Brand Marketing & Direct Response: A Powerful Pair

Brand marketing & direct response

What is brand marketing?
What is direct response marketing?
How can my brand marketing and direct response marketing work together?

Marketing comes in all shapes and sizes, but it usually falls into 2 basic categories: brand marketing and direct response marketing.

What is Brand Marketing?

Brand marketing is about getting your name out there and building brand awareness. It’s designed to get people to think good things about your company and products so they remember you when they’re ready to buy.

What is Direct Response Marketing?

Direct response marketing targets people who are actively looking to buy products and services like yours, and encourages them to choose you over your competitors.

Let’s explore the difference between the 2 types.

Brand marketing and direct response marketing can be effective on their own but are usually more powerful when they work together.

How can my brand marketing and direct response marketing work together?

For example, say someone sees an ad for a blender with the tagline: “Small spend, powerful blend.” They don’t need a new blender, but they click on the ad and check out the site for a few seconds to see what the blenders look like.

Then, a few months later, that person puts too many frozen bananas in their blender and breaks it. So they need a new one, and do an online search for “blender.” An ad from the same company as before appears in their results.

Because they saw the ad with the catchy tagline months earlier, they remember the brand and associate it with having affordable, powerful blenders. So they click the ad and end up buying from that company.

If they’d never seen the online ad (the brand marketing), they may have been less likely to click on the search ad (the direct response marketing) because they may not have had any positive associations with the brand.

People who’ve already been to your site and are familiar with your brand are 2-3 times more likely to click on your name in search results and 2-3 times more likely to buy from you.

To make this combination work for your marketing, start by focusing on your brand marketing before getting into direct response marketing.

A key to brand marketing is knowing your target audience. Who exactly are you trying to sell to? What are their interests and online habits? Do some research and figure out the best places on the Internet to reach them.

Then you can buy display ads (the ads you see on websites, often on the side or top of the page) to run on the types of sites your target audience visits. You can also buy social media ads that target people who go to these sites.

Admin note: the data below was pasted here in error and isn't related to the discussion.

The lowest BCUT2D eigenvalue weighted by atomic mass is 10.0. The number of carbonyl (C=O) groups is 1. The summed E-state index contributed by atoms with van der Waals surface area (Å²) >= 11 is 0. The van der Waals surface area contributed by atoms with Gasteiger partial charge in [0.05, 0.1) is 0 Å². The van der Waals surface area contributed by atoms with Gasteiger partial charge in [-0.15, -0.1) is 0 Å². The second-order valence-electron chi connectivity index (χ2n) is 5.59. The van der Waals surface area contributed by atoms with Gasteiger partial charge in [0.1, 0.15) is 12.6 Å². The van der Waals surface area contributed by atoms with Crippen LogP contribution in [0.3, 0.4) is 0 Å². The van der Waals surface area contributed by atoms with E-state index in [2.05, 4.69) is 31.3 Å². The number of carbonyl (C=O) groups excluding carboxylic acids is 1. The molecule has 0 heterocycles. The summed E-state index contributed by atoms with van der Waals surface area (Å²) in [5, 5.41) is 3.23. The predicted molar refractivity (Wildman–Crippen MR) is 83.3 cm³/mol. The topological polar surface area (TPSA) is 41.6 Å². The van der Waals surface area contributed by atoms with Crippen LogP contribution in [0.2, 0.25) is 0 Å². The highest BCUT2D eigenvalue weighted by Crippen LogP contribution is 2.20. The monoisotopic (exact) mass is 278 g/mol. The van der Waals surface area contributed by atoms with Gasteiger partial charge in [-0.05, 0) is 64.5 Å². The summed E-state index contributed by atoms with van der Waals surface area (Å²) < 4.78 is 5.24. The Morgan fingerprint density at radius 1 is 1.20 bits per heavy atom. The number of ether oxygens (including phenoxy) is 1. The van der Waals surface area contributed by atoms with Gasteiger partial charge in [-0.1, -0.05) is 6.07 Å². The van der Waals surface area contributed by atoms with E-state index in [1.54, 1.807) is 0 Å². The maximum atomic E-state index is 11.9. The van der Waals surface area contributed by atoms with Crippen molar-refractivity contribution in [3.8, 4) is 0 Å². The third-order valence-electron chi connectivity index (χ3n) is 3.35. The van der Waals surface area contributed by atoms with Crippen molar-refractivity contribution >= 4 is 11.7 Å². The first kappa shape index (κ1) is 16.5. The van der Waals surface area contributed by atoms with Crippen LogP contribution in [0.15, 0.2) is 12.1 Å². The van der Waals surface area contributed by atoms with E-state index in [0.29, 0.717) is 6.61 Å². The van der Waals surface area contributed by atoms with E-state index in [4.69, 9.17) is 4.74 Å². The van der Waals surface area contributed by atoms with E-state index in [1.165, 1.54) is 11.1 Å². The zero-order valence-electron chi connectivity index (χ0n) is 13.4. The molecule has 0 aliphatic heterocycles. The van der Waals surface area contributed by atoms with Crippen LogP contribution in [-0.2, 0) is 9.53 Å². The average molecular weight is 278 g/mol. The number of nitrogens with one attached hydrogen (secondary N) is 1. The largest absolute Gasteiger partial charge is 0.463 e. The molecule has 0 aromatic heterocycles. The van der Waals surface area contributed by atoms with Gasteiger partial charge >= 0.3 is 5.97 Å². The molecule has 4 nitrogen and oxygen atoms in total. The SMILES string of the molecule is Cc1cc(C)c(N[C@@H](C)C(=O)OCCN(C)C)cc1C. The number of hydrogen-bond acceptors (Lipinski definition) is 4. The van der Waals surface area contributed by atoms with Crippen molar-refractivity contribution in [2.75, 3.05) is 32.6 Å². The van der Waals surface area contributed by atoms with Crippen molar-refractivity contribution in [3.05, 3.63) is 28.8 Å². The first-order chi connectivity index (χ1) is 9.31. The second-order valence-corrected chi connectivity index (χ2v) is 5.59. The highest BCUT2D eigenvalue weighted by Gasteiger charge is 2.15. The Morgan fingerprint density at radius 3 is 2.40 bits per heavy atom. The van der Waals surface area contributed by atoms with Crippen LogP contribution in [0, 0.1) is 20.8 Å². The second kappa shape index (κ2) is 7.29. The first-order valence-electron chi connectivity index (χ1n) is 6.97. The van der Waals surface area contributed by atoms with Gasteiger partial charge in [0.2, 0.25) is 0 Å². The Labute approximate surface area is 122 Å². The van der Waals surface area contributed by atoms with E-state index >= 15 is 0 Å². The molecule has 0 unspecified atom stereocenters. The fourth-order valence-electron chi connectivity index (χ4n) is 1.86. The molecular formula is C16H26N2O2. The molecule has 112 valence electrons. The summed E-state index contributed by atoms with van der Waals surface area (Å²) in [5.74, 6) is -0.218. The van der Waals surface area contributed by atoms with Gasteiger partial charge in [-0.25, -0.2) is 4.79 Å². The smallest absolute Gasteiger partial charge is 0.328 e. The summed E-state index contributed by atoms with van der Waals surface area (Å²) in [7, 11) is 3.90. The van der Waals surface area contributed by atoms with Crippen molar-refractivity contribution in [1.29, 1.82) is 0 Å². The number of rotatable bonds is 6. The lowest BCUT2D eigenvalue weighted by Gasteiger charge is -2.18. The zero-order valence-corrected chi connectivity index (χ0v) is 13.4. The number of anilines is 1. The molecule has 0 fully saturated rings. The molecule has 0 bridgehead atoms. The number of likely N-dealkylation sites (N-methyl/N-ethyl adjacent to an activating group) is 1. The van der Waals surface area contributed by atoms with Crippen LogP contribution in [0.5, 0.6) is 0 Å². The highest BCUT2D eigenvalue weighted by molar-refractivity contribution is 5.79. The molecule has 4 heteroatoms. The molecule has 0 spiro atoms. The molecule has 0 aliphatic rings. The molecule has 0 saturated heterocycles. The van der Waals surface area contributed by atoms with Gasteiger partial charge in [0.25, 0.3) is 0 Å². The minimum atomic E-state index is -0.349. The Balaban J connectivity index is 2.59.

Create marketing strategies to build brand awareness

Display Ads & SEM Search Engine Marketing

Display ads can be either brand or direct response marketing. If they have a call to action that tells people to buy something right now, it’s direct response marketing. If it’s a more general ad meant to make people aware of your brand and products, it’s brand marketing.
When your brand marketing is up and running, you can work to seal the deal with your direct response marketing.

Typically you do this with paid search ads. You can use a service like Google Ads to set up search ads that target potential customers who search for keywords relevant to your brand and products/services.

Your brand and product names are obvious keywords to set up ads for, but you should also use tools like Google Keyword Planner and Bing Keyword Research to find other keywords people search to find your products.

There are 2 main types of search ads you can set up: standard and remarketing, or RSLA (remarketing lists for search ads).

Standard search ads target people on the Internet who search for the keywords you’ve chosen. Remarketing search ads target only people who have been to your website before.

Because people who’ve already been to your site are 2-3 times more likely to click on your name in search results, remarketing search ads can give you much better results than standard ones.

Use the power of Analytic tools to measure results.

Taking Advantage of Analytics

If you use an analytics service for your website, it can give you the site visitor information you need to set up remarketing ads. If you’re just getting started and don’t have a big list of website visitors yet, doing more brand marketing can help you get there.
Now that we know remarketing ads can be better than standard ones, let’s consider how to spend your advertising dollars.

To see the value you’re getting out of search ads vs. remarketing, try doing a test where you split your money evenly between both types of ads for a month. Use the same keywords and ad copy for both.

After that month, look at the cost per click (how much you pay when someone clicks on your ad) and conversion rates (the percentage of people who click on your ad and then go on to buy something) for both types of ads.

The cost per click of your remarketing ads will probably be lower (that’s good), but the conversion rate will probably be higher (also good).

Say your standard ad costs $2 per click and has a conversion rate of 5%. That means you’re paying $40 for each conversion. Now say your remarketing ad costs $1 per click and converts at 10%. You’re only paying $10 per conversion.

If your remarketing search ads are outperforming your standard ones by a big margin in your test, you can use the money you’ve been spending on standard ads and invest it in more brand marketing, like social media and display ads.

That way, more people will learn about you and come to your site. You can then work to convert them with your remarketing search ads. This cycle can lead to more purchases than if you just targeted people with standard search ads.


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